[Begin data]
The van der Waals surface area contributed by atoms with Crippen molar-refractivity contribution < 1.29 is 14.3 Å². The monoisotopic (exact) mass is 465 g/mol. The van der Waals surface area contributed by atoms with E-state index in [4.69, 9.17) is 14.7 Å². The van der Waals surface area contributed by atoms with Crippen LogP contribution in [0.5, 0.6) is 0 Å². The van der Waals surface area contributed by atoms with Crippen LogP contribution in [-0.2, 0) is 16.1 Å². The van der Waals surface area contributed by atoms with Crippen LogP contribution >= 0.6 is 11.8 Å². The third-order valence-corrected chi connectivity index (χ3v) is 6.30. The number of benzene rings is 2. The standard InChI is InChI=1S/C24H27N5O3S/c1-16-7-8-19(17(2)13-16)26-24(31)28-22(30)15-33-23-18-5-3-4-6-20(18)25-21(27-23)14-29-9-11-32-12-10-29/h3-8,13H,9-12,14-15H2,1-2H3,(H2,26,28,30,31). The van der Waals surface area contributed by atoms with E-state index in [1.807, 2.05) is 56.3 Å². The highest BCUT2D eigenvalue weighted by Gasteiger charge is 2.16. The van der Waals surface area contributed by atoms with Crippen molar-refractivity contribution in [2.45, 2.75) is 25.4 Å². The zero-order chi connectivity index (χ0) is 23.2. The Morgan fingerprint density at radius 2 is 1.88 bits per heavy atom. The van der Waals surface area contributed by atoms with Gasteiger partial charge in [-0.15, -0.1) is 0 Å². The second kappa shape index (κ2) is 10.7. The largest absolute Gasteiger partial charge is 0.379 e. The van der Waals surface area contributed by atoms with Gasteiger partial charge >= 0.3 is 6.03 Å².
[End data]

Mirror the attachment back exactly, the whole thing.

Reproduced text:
The van der Waals surface area contributed by atoms with Crippen molar-refractivity contribution < 1.29 is 14.3 Å². The monoisotopic (exact) mass is 465 g/mol. The van der Waals surface area contributed by atoms with E-state index in [4.69, 9.17) is 14.7 Å². The van der Waals surface area contributed by atoms with Crippen LogP contribution in [0.5, 0.6) is 0 Å². The van der Waals surface area contributed by atoms with Crippen LogP contribution in [-0.2, 0) is 16.1 Å². The van der Waals surface area contributed by atoms with Crippen LogP contribution >= 0.6 is 11.8 Å². The third-order valence-corrected chi connectivity index (χ3v) is 6.30. The number of benzene rings is 2. The standard InChI is InChI=1S/C24H27N5O3S/c1-16-7-8-19(17(2)13-16)26-24(31)28-22(30)15-33-23-18-5-3-4-6-20(18)25-21(27-23)14-29-9-11-32-12-10-29/h3-8,13H,9-12,14-15H2,1-2H3,(H2,26,28,30,31). The van der Waals surface area contributed by atoms with E-state index in [1.807, 2.05) is 56.3 Å². The highest BCUT2D eigenvalue weighted by Gasteiger charge is 2.16. The van der Waals surface area contributed by atoms with Crippen molar-refractivity contribution in [2.45, 2.75) is 25.4 Å². The zero-order chi connectivity index (χ0) is 23.2. The Morgan fingerprint density at radius 2 is 1.88 bits per heavy atom. The van der Waals surface area contributed by atoms with Gasteiger partial charge in [-0.15, -0.1) is 0 Å². The second kappa shape index (κ2) is 10.7. The largest absolute Gasteiger partial charge is 0.379 e. The van der Waals surface area contributed by atoms with Gasteiger partial charge >= 0.3 is 6.03 Å².